3/4 to 1 cup
- Butter is very important in this recipe—please read the Notes for further information before beginning the preparation.
- 1 to 1-1/2 cup clarified butter made from 1/2 to 3/4 pound butter
- 1/3 cup wine vinegar, or tarragon vinegar
- 1/3 cup dry white wine, or dry white vermouth
- 1/3 cup water
- 1 tablespoon minced shallots or the white part of green onions
- 1 teaspoon dried tarragon, or 1 tablespoon fresh tarragon
- 1/4 teaspoon whole thyme leaves
- 1 large bayleaf
- 1/4 teaspoon salt
- 1/8 teaspoon black pepper
- 3 large or extra-large egg yolks
- 2 tablespoons minced parsley
- tarragon to taste, probably about 1/2 to 1 tablespoon dried, more if fresh
- lemon or lime juice to taste (optional)
- salt and white pepper to taste
- In a medium-sized saucepan bring the vinegar, wine, and water to a boil over high heat. Reduce the heat slightly and add the shallots, tarragon, thyme, bayleaf, salt, and pepper. Boil down until only 2 tablespoons, or a little less, of liquid remains. Set the saucepan aside.
- To make clarified butter, either melt the butter in a small saucepan over the lowest possible heat without stirring or melt it carefully in a microwave oven on about one-third power. Once the butter is melted, carefully spoon off the white foam on the top, then set it aside without disturbing the milky residue at the bottom.
- Put the 3 egg yolks into the blender, cover, and beat for 30 seconds on high speed.
- Strain the vinegar mixture into the blender, pressing on the mixture with the back of a spoon to extract all the liquid, cover, and beat for 30 seconds on high speed.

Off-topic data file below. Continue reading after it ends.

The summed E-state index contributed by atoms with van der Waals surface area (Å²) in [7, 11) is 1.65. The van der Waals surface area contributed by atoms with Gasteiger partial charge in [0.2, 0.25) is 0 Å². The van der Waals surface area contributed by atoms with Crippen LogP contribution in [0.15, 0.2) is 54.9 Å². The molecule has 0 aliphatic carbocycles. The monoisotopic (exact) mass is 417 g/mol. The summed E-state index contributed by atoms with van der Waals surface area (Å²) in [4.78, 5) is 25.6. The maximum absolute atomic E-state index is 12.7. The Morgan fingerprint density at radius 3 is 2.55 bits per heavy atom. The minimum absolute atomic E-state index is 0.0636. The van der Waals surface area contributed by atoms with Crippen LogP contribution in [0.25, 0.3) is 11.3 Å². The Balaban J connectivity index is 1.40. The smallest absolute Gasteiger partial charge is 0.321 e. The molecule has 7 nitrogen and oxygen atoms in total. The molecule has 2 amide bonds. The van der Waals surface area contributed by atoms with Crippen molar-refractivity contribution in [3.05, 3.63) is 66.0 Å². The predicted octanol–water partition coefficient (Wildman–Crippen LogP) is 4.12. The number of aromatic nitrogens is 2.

- Place a funnel through the opening in the top of the blender cover. Turn the blender to high speed. Carefully spoon, or pour, the melted butter into the funnel. Add the butter slowly, so that it takes 1 to 2 minutes for all the butter to be absorbed. Do not use any of the milky residue at the bottom of the butter.
- Taste the sauce, and season carefully with additional salt and white pepper and perhaps a few drops of lemon juice or vinegar.
- Add the chopped parsley and another teaspoon or so of tarragon. Blend on very low speed for a few seconds.
- Scrap the sauce into a serving dish and serve while still warm.
- The methods used in this recipe are primarily those of "Quick Bearnaise" from the iconic 1961 New York Times Cook Book by Craig Clairborne, along with a few modifications, mostly of additional ingredients, from other sources, primarily the equally iconic 1961 Mastering the Art of French Cooking by Simone Beck, Louisette Bertholle, and Julia Child. There are literally thousands of different recipes for bearnaise but all of them are closely related in both basic techniques and primary ingredients.
- The best bearnaise is supposed to be served slightly warm. Since it is very difficult to keep bearnaise warm after being made, it is generally safer to make it at the very last moment, using butter that has just been melted and is still warm. If this is impractical, and the sauce must be made in advance, keep it at room temperature until served—if refrigerated, its texture becomes that of hardened butter and is almost impossible to be restored to its original state.
- The thickness of the sauce will depend on how much clarified butter is used: the more butter, the thicker the sauce. The bearnaise should be fairly thick, although this is a matter of individual taste: in most restaurants it is served as a very thick sauce, but one that can still be poured; in others it is somewhat thicker and must be spooned from its serving dish, although being perhaps a little thinner than mayonnaise.
- Many recipes, particularly modern ones, specify that the butter should be unsalted. If using unsalted butter, then more salt will probably have to be added during the final tasting of the preparation.
|Categories: French cuisine, Sauces
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